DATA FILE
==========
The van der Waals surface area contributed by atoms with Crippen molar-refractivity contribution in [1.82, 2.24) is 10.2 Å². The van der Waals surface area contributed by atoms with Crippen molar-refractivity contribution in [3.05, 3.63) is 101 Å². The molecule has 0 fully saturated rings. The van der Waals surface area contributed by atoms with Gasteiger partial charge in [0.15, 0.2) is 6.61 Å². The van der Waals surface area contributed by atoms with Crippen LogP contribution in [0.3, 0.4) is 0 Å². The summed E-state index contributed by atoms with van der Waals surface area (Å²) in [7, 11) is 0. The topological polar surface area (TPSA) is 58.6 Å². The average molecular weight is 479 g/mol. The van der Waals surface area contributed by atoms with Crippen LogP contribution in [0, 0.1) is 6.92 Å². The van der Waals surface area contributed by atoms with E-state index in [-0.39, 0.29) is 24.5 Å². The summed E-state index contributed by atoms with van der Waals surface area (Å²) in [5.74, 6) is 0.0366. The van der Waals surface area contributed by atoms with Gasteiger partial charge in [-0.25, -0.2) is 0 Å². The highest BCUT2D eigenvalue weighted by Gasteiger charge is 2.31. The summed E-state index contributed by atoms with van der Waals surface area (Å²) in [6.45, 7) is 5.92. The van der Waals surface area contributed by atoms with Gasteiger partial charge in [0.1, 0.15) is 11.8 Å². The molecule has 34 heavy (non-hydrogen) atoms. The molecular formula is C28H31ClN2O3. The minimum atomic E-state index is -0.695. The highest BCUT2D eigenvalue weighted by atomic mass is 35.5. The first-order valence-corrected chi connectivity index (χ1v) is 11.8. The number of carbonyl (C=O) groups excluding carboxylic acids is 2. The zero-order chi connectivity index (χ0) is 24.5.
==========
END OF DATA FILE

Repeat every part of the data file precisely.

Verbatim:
The van der Waals surface area contributed by atoms with Crippen molar-refractivity contribution in [1.82, 2.24) is 10.2 Å². The van der Waals surface area contributed by atoms with Crippen molar-refractivity contribution in [3.05, 3.63) is 101 Å². The molecule has 0 fully saturated rings. The van der Waals surface area contributed by atoms with Gasteiger partial charge in [0.15, 0.2) is 6.61 Å². The van der Waals surface area contributed by atoms with Crippen LogP contribution in [0.3, 0.4) is 0 Å². The summed E-state index contributed by atoms with van der Waals surface area (Å²) in [7, 11) is 0. The topological polar surface area (TPSA) is 58.6 Å². The average molecular weight is 479 g/mol. The van der Waals surface area contributed by atoms with Crippen LogP contribution in [0, 0.1) is 6.92 Å². The van der Waals surface area contributed by atoms with E-state index in [-0.39, 0.29) is 24.5 Å². The summed E-state index contributed by atoms with van der Waals surface area (Å²) in [5.74, 6) is 0.0366. The van der Waals surface area contributed by atoms with Gasteiger partial charge in [-0.25, -0.2) is 0 Å². The highest BCUT2D eigenvalue weighted by Gasteiger charge is 2.31. The summed E-state index contributed by atoms with van der Waals surface area (Å²) in [6.45, 7) is 5.92. The van der Waals surface area contributed by atoms with Gasteiger partial charge in [0.1, 0.15) is 11.8 Å². The molecule has 34 heavy (non-hydrogen) atoms. The molecular formula is C28H31ClN2O3. The minimum atomic E-state index is -0.695. The highest BCUT2D eigenvalue weighted by atomic mass is 35.5. The first-order valence-corrected chi connectivity index (χ1v) is 11.8. The number of carbonyl (C=O) groups excluding carboxylic acids is 2. The zero-order chi connectivity index (χ0) is 24.5.